13.From the foregoing, it is clear that admitting additional evidence on appeal does no derogate the provisions of section 56(2) of the Tax Procedures Act, 2015 as contended by the respondent. The Court rejects that contention.
14.From the cited provisions of the law, the decision as to whether or not to admit additional evidence on appeal is an exercise of judicial discretion. Like all other discretions, the same must be exercised judiciously and not capriciously. The only caveat is that in admitting further evidence, the court must record the reason for allowing such adduction.
15.The principles governing the admission of additional evidence were laid down in Tarmohamed & Another v Lakhani & Company  EA 567. In that case, the Court of Appeal for Eastern Africa adopted the decision in Ladd v. Marshall  WLR 1489 and stated: -
17.From the foregoing, the question is whether the applicant made a case for grant of leave to file additional evidence? It is not in dispute that all the evidence that the applicant wishes to produce was available during the filing and even the hearing of the appeal before the Tribunal. The judgment in Petition Number 167 of 2018 was delivered on 12/11/2020, long before the appeal before the Tribunal was heard on 12/3/2021. The appeal was determined on 28/5/2021.
18.In this regard, if the applicant felt or knew that that judgment was necessary for the determination of the matters in issue before the Tribunal, nothing would have been easier than to produce the same at the hearing. The fact that the applicant forwarded a certified copy of the same to the respondent amounts to nothing since the appeal in the Tribunal was filed by the applicant and it was the Tribunal to make a determination on the issues before it and not the respondent. Having decided not to produce and rely on it before the Tribunal, it is a choice that the applicant made willingly and has to live with it.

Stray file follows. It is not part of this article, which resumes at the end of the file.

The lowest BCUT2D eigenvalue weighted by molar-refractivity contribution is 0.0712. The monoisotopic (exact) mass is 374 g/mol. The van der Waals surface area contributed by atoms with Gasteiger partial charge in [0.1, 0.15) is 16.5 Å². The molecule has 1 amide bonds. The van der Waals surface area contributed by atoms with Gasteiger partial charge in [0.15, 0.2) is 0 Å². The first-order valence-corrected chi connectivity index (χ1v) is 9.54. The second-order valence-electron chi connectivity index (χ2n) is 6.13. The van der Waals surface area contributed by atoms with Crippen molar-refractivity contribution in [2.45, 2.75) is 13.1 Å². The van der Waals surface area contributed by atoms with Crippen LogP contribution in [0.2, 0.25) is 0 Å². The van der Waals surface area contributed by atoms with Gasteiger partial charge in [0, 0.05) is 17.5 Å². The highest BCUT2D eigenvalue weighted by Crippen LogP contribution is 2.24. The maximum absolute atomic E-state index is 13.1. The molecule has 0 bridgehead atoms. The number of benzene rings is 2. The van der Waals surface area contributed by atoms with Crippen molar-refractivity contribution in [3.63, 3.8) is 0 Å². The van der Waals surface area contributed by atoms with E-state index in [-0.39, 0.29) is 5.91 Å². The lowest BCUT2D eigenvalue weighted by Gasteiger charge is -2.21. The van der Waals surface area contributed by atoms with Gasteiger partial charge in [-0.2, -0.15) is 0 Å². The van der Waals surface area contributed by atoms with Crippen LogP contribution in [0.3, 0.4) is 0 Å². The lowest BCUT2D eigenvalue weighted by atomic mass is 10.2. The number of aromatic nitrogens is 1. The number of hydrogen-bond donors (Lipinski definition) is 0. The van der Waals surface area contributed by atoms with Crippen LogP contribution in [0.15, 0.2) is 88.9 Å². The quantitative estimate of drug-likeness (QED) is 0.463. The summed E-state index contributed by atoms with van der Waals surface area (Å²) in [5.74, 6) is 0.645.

19.Additionally, it beats logic for the applicant to have still pursued the appeal before the Tribunal despite claiming that the respondent’s objection decision had been effectively set aside by that judgment. To this Court’s view, that is an afterthought. That judgment does not qualify to be produced at this stage.
20.As regards the other additional documents, the Court notes that Mr. Stephen Okoth, one of the tax advisers who allegedly informed the applicant that they inadvertently and erroneously failed to lodge these vital documents before the Tribunal, has not sworn an Affidavit to confirm this fact. He has not explained at which point the said advisers discovered the alleged error considering that the appeal before the Tribunal was filed way back in 2018. It is therefore difficult to tell whether this was a genuine and/or inadvertent error.
21.In any event, the professional tax advisers having represented the applicant before the Tribunal, knew the evidence needed to be produced on behalf of their client. They should have discovered the alleged error by exercising due diligence. Needless to say, these are documents that every tax payer is by law required to keep records of in a manner that is easily accessible as and when needed. (See Section 23 of Tax Procedure Act 2015, Section 43 of the VAT Act 2013 and Section 54A of the Income Tax Act 2015).
22.That being the case, it would be prejudicial to the respondent to allow the applicant to use this opportunity to patch up and/or fill up the gaps in its case at this second appeal stage. When a party chooses a professional who represents him/it in a negligent manner, sometimes it is fair to let the loss lie where it falls as in this case. The client should seek recourse there other than vex the other litigant and/or the court unnecessarily.
23.Litigation must come to an end. It does not matter that the evidence is crucial. There must be sufficient reason why the evidence was not produced at the trial. This case is completely different from the one in Commissioner of Income Tax v. Total Kenya Ltd  Eklr. In that case, both parties were aware of the existence of the document in question and they had proceeded with the appeal before the Tribunal on the understanding that the decision contained in that document had been made. The problem arose when the Tribunal raised the unavailability or the absence of such a decision in its judgment suo motto. It did so because it was unaware of the same and it wrongly declined jurisdiction. Both parties were of a different view. Obviously that is not the case here.
24.The upshot is that the applicant’s application dated 14/10/2021 is without merit and is hereby dismissed with costs to the respondent. The parties should take steps to prosecute the appeal expeditiously.It is so ordered.
DATED AND DELIVERED VIRTUALLY THIS 29TH DAY OF DECEMBER, 2021.A. MABEYA, FCI ArbJUDGE